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SOP vs Policy - what’s the difference?

Policy is often considered the backbone of an organisation, outlining its position and stating what employees should and shouldn’t do in order to comply with expectations and embody company values. Standard operating procedures, or SOPs, are a much smaller piece of the puzzle with a much more limited circle of influence, although they are also an important part of business compliance and ensuring specific outcomes.

Understanding the differences when it comes to policy vs procedure is an important part of ensuring that both things are serving their intended purpose and being used properly to get the best results. In this article, we’re going to take you through the key differences that should be weighed up when describing SOP vs policy and explain the impact and importance of these differences in each case.

What is a standard operating procedure?

A standard operating procedure, abbreviated to SOP, is an official set of guidelines for a business procedure. It sets out a standardised way for things to be done within an organisation, creating a set of instructions for all employees to follow to reduce variation between results.

SOPs can be used for various scenarios across all kinds of industries. They’re particularly useful when a business has a certain set of actions that need to be followed in the right order to complete a task, such as conducting an audit, filling in a report or completing an analysis. They’re also frequently used to control risk, outlining a ‘safe’ procedure that employees should follow to avoid harm.

The usual format of a standard operating procedure is a document, either digital or physical, that employees all have access to. Different organisations will all have different standards of what needs to be included in an SOP and how this information should be shared, but the overall purpose is the same.

What is a policy?

A policy is a set of guidelines that describe an organisation’s stance on a topic and the way that this stance impacts behaviour and actions. It’s a high-level document that will be accessible to everyone, including people outside of the organisation, and is used as a way to uphold values and inform employees about what is expected of them.

Policies are sometimes directly informed by legislation in instances of things like safeguarding, health and safety or data collection. Other policies may be linked to industry regulations or workplace expectations, but will be more specific to the organisation and describe things like how salaries will be negotiated or holidays can be booked.

Many companies also use policies to provide a solid foundation for their actions which can help in scenarios where actions or decisions might be questioned. For example, if an employee claims that their dismissal was unfair, having a policy explaining how dismissals are handled and what procedures are involved in the decision can protect the employer and support their actions.

What is the difference between policies and procedures?

Perhaps the simplest way to think about the difference between policies and procedures is that policies are rules and procedures are instructions. Both are essential in a business, but both serve very different purposes.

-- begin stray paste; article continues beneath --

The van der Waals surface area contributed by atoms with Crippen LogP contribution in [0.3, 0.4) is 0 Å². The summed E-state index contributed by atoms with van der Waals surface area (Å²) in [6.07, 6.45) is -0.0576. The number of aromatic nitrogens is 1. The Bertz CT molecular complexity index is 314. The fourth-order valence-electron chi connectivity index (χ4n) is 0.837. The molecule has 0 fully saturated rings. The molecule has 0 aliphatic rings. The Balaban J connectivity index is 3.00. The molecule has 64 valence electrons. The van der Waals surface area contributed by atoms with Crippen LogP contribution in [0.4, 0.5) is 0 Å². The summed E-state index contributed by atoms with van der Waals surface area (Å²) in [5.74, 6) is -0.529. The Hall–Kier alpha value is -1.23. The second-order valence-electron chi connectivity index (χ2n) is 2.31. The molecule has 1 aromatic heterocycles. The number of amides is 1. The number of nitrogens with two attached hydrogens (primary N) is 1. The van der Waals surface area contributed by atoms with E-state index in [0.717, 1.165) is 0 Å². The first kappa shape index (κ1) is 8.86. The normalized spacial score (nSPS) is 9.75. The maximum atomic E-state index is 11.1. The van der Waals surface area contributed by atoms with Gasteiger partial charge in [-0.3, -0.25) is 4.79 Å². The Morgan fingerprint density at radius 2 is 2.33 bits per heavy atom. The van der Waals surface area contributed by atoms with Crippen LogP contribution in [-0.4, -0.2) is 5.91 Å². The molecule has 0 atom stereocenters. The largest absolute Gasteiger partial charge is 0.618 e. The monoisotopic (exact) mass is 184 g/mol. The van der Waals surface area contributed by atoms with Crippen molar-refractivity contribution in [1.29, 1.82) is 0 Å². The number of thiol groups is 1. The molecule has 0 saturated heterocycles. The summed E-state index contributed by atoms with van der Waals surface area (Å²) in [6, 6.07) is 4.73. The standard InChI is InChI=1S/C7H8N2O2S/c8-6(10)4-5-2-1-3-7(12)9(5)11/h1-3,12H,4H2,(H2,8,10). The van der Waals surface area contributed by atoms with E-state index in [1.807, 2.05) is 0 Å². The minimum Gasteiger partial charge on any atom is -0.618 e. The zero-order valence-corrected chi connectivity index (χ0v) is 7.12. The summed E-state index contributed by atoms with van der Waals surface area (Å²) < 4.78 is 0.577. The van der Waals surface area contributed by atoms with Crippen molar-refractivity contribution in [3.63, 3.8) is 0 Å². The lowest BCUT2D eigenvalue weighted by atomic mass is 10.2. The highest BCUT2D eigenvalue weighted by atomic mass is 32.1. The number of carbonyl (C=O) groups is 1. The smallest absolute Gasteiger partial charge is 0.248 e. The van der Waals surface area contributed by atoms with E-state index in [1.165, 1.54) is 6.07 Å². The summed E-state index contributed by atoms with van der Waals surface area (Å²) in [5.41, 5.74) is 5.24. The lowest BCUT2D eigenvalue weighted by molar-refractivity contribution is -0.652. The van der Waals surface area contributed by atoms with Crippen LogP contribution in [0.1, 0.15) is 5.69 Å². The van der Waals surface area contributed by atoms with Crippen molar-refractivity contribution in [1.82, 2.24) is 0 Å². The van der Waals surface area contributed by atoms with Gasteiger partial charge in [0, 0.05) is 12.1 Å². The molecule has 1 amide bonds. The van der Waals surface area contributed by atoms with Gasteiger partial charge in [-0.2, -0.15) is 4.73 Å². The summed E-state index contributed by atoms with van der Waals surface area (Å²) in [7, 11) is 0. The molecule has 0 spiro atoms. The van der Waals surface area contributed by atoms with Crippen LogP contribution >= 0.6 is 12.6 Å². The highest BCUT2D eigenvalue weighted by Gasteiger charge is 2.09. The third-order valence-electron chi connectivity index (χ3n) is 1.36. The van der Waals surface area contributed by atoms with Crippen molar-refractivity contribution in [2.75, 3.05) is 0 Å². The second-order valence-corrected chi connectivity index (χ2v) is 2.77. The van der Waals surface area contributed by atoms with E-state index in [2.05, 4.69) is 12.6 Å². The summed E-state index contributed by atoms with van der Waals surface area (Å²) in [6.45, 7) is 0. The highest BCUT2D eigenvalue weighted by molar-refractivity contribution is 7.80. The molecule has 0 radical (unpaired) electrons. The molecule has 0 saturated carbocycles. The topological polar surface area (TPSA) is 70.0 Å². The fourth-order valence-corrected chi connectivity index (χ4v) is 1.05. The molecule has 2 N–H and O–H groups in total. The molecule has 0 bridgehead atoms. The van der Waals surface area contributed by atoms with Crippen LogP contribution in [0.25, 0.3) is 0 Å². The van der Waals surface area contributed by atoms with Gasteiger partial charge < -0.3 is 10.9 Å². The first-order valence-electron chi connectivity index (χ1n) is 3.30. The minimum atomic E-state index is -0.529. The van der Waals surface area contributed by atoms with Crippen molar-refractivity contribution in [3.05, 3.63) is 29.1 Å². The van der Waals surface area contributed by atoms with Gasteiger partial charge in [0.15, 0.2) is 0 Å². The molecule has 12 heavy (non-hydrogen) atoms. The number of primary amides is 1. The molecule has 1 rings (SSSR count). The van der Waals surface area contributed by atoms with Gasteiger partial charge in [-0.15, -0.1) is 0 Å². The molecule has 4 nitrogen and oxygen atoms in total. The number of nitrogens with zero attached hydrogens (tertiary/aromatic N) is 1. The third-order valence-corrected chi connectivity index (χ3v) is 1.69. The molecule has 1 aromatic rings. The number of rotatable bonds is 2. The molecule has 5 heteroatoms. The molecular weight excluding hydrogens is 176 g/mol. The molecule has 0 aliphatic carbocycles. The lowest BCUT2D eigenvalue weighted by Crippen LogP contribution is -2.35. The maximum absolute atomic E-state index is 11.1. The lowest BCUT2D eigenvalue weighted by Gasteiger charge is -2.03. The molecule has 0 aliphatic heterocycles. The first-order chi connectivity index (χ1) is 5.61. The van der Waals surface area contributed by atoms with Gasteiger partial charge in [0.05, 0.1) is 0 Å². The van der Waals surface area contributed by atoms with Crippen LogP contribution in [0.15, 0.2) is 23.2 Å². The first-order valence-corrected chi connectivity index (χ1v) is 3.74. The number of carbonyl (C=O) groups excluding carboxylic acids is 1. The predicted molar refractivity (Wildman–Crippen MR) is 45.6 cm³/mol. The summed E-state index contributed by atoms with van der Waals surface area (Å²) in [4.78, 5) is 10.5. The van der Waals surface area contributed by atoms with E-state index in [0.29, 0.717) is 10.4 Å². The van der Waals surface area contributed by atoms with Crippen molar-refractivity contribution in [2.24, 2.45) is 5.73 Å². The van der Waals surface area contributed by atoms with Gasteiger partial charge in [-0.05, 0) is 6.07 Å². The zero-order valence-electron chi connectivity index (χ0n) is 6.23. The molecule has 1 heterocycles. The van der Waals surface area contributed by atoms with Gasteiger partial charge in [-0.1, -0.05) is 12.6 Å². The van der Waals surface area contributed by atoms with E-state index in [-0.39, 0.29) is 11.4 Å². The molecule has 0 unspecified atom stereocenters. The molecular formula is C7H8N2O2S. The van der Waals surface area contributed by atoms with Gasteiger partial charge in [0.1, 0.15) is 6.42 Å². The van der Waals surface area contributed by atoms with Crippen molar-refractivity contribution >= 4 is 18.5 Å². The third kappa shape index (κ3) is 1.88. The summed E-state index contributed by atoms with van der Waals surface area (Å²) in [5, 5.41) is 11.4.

Here’s a more detailed breakdown to help answer the question ‘What is the difference between policies and procedures?’.

Level of detail

The level of detail between an SOP and a workplace policy is a key thing that defines their differences. When it comes to creating one or the other, an SOP requires a lot more content and specificity to be successful.

You can think of SOP guidelines as a set of instructions that ensure that same outcome, minimising risk and creating stability. If these instructions are vague, there’s a lot more room for interpretation from the person following them. Without the correct level of detail, a standard operating procedure won’t actually be able to do what it was created for.

Policies, on the other hand, tend not to be too detailed because they need to be concise and quickly understood. A policy aims to outline a decision and/or a course of action in a straightforward way, so policy documents are often much broader and shorter than SOPs.


Whilst a standard operating procedure document may be created as the result of having to comply with legislation, policies are often much more closely linked to compliance. This is another of the key differences between SOPs and policies; their connection to regulatory and legal compliance.

Company policy can sometimes be a requirement of a piece of legislation, as some laws make it a requirement that an organisation has an official statement about their stance on a topic or their process for dealing with scenarios at work. These resulting policies will be used as evidence that a company is being compliant, so failing to follow what the policy outlines can have serious consequences.

SOPs on the other hand will focus on sharing an organisation’s approach to doing something. In the case of things like health and safety, standard operating procedures can give instructions that will help employees comply with relevant health and safety legislation, but the document itself isn’t usually directly informed by any official regulations.